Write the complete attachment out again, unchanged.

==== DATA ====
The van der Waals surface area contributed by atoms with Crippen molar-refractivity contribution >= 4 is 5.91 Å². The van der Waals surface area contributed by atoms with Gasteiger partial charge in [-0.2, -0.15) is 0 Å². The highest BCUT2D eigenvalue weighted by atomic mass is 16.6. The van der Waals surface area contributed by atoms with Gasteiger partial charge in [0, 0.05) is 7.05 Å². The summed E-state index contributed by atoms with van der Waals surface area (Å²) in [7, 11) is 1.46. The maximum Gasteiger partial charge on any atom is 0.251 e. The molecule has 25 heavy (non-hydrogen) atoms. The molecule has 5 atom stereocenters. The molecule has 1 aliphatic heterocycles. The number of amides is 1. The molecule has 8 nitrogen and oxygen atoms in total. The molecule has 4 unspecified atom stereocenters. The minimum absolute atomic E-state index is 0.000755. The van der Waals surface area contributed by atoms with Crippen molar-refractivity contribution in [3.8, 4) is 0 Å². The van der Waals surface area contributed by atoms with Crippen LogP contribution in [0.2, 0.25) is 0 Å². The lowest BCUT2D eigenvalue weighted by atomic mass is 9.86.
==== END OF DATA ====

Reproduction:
The van der Waals surface area contributed by atoms with Crippen molar-refractivity contribution >= 4 is 5.91 Å². The van der Waals surface area contributed by atoms with Gasteiger partial charge in [-0.2, -0.15) is 0 Å². The highest BCUT2D eigenvalue weighted by atomic mass is 16.6. The van der Waals surface area contributed by atoms with Gasteiger partial charge in [0, 0.05) is 7.05 Å². The summed E-state index contributed by atoms with van der Waals surface area (Å²) in [7, 11) is 1.46. The maximum Gasteiger partial charge on any atom is 0.251 e. The molecule has 25 heavy (non-hydrogen) atoms. The molecule has 5 atom stereocenters. The molecule has 1 aliphatic heterocycles. The number of amides is 1. The molecule has 8 nitrogen and oxygen atoms in total. The molecule has 4 unspecified atom stereocenters. The minimum absolute atomic E-state index is 0.000755. The van der Waals surface area contributed by atoms with Crippen molar-refractivity contribution in [3.8, 4) is 0 Å². The van der Waals surface area contributed by atoms with Crippen LogP contribution in [0.2, 0.25) is 0 Å². The lowest BCUT2D eigenvalue weighted by atomic mass is 9.86.